Tel: 02476 387080

Buying A Second Hand Caravan Part 1

Choosing The Right Model For You and Where To Find It!

second hand caravan park outside a warehouse

When buying a caravan first consider that it means investing a fair amount of money in a vehicle that you will need room to house. Once you have cleared these relatively small obstacles – the open road is yours; new places await and holidays will now come with a large helping of fresh air and stunning scenery.

The benefits of buying a second hand caravan are that they are usually cheaper and will tend to hold their value for longer than a new one.

Where (and when) to buy your caravan?


Dealers

  • Avoid March, April and May for buying your caravan from a dealer. These are generally the caravan dealer’s busiest months with new caravans regularly being delivered. January and February are the months for grabbing a bargain – as they will be ‘clearing’ old stock to make room for the new.

    The caravan must be as described, of a satisfactory quality and fit for purpose.

    Check the vehicle thoroughly yourself.

    The ‘Sale of Consumer Goods Regulations’ now allows purchasers to request repairs or replacement of any item which is not of satisfactory quality. The courts will also have the power to order the seller to do this. New regulations include an assumption that any defects that are found within 6 months of the sale must have been there at the time. The seller would have to prove otherwise.


Buying Privately

  • This is the place for real bargains. But where there are real bargains there is also the risk of being stung. Be careful.

    You will need to do more of your own research and understand what you are checking for regarding quality etc. Take along a second opinion (a friend or family member – preferably someone who will also be using it) and a checklist.

    The caravan must be as described, of a satisfactory quality and fit for purpose.


Manufacturers

  • - An alternative purchasing avenue, but refurbished models are sometimes available directly from the manufacturer – so it is worth a look.


Auction

  • You can find auctions in the Yellow Pages ‘Car Auctioneers’.

    This is again a place for bargains – but has the same issues as buying privately. You must do you research.


Overseas

  • Buying overseas will make your caravan more unusual here in the UK and therefore more appealing.

    Before importing a second-hand caravan check that it meets the UK requirements for mains wiring and fire safety – re. seat cushions.

    Make sure that spares and servicing for this vehicle are available.


Choosing the best model and make


Caravan? Or Camper van?

  • Decide on the primary use for your caravan.

    Do you want to be free to travel across a large area with several stops? If so a camper van may be more practical.

    Or would you prefer to settle in the same spot for a couple of weeks? Then perhaps a caravan would be best. You will also have your car to go exploring – which is easier to move than a camper van.


Size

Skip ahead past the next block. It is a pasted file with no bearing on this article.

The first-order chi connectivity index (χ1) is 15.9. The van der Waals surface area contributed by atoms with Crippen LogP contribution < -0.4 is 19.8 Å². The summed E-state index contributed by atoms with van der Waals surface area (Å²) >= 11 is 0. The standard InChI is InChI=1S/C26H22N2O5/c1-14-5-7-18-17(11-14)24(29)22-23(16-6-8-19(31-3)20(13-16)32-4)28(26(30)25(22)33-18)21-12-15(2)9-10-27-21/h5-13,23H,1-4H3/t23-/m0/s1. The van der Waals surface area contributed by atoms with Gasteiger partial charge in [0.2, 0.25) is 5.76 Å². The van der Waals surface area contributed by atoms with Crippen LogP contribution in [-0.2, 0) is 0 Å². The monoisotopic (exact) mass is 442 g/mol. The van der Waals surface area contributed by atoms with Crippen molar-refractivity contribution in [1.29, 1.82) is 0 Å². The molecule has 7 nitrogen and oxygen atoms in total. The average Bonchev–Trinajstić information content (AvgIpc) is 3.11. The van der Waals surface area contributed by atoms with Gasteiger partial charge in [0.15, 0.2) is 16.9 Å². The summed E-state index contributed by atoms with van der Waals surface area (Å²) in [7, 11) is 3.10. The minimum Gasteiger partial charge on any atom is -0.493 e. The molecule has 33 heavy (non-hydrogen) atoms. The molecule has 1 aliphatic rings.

• Consider where you will store your caravan. What size would you comfortably have room for?

    You will also need to consider the size when manoeuvring and towing the caravan.

    Who is going to be using the caravan? 2 berths are perfect for couples – but for families and friends you may require a larger vehicle.

    Adding a sleeping tent or awning can add extra space if the numbers using the caravan are only temporarily or occasionally increased.


Age

  • The average practical life of a caravan is 14 years. So it may be prudent to choose a caravan within this date range. If you have fallen in love with a retro model, consider how much you would have to spend to update it.

    To find out the age of the caravan check the serial number on the chassis/chassis plate. If this is missing then check the caravan’s handbook.


Important things to check

  • As you would with the purchase of a used car – find out what you can about the history of the caravan. Eg. What distances has it covered? Or has it spent a lot of time not being used (this is not a good sign).

    Check for damp, check the doors and windows are watertight and secure.

    Check the chassis and the mechanisms etc.

    Check the electrics and the gas.

    Be wary of signs of DIY

    Get an HPI check. All caravans manufactured post 1992 will have a registration number. This number can tell you if the vehicle is stolen, has ever been written off and if it has any outstanding finance.


Mid-range

  • More choice.

    Spare parts should be easier to obtain.

    Resale value should hold well.

    Price: average/above average


Up-market

  • Built to last.

    Mod cons.

    Difficult to find. May have to travel for the right model.

    Price: Pricey, often as much as a new model.


Specifications to expect

  • Hot water system with shower.

    Cassette toilet.

    Oven.

    Fridge.

    Heater.

    Mains electrics.


If the caravan does not include these specifications you should be able to get a better price. You will also need to research the costs of adding them in yourself.

To be continued...